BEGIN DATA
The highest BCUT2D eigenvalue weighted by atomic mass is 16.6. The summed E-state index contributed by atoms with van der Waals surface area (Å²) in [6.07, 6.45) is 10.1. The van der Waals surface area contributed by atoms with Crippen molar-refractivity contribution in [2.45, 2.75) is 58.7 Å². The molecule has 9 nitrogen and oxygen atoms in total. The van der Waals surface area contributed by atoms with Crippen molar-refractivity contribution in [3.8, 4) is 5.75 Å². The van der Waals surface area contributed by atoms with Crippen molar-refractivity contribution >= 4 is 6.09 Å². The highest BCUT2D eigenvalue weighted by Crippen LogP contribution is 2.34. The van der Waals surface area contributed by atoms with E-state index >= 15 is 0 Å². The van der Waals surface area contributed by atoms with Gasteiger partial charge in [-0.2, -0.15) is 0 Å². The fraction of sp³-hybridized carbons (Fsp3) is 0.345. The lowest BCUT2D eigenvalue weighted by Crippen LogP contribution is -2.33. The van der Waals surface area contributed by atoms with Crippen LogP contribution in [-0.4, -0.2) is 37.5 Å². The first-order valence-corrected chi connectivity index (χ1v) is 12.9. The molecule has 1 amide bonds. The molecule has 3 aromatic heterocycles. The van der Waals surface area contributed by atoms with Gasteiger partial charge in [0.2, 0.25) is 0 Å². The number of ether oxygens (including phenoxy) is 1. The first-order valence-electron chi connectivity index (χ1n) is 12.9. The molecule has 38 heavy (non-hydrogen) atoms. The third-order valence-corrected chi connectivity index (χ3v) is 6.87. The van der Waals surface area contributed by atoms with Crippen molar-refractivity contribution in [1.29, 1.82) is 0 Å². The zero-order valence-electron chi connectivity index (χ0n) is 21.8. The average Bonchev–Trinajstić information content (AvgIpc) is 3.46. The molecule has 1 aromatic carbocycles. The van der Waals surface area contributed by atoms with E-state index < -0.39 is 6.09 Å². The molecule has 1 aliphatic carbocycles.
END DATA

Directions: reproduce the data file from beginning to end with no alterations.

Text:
The highest BCUT2D eigenvalue weighted by atomic mass is 16.6. The summed E-state index contributed by atoms with van der Waals surface area (Å²) in [6.07, 6.45) is 10.1. The van der Waals surface area contributed by atoms with Crippen molar-refractivity contribution in [2.45, 2.75) is 58.7 Å². The molecule has 9 nitrogen and oxygen atoms in total. The van der Waals surface area contributed by atoms with Crippen molar-refractivity contribution in [3.8, 4) is 5.75 Å². The van der Waals surface area contributed by atoms with Crippen molar-refractivity contribution >= 4 is 6.09 Å². The highest BCUT2D eigenvalue weighted by Crippen LogP contribution is 2.34. The van der Waals surface area contributed by atoms with E-state index >= 15 is 0 Å². The van der Waals surface area contributed by atoms with Gasteiger partial charge in [-0.2, -0.15) is 0 Å². The fraction of sp³-hybridized carbons (Fsp3) is 0.345. The lowest BCUT2D eigenvalue weighted by Crippen LogP contribution is -2.33. The van der Waals surface area contributed by atoms with Crippen LogP contribution in [-0.4, -0.2) is 37.5 Å². The first-order valence-corrected chi connectivity index (χ1v) is 12.9. The molecule has 1 amide bonds. The molecule has 3 aromatic heterocycles. The van der Waals surface area contributed by atoms with Gasteiger partial charge in [0.2, 0.25) is 0 Å². The number of ether oxygens (including phenoxy) is 1. The first-order valence-electron chi connectivity index (χ1n) is 12.9. The molecule has 38 heavy (non-hydrogen) atoms. The third-order valence-corrected chi connectivity index (χ3v) is 6.87. The van der Waals surface area contributed by atoms with Crippen molar-refractivity contribution in [1.29, 1.82) is 0 Å². The zero-order valence-electron chi connectivity index (χ0n) is 21.8. The average Bonchev–Trinajstić information content (AvgIpc) is 3.46. The molecule has 1 aromatic carbocycles. The van der Waals surface area contributed by atoms with E-state index < -0.39 is 6.09 Å². The molecule has 1 aliphatic carbocycles.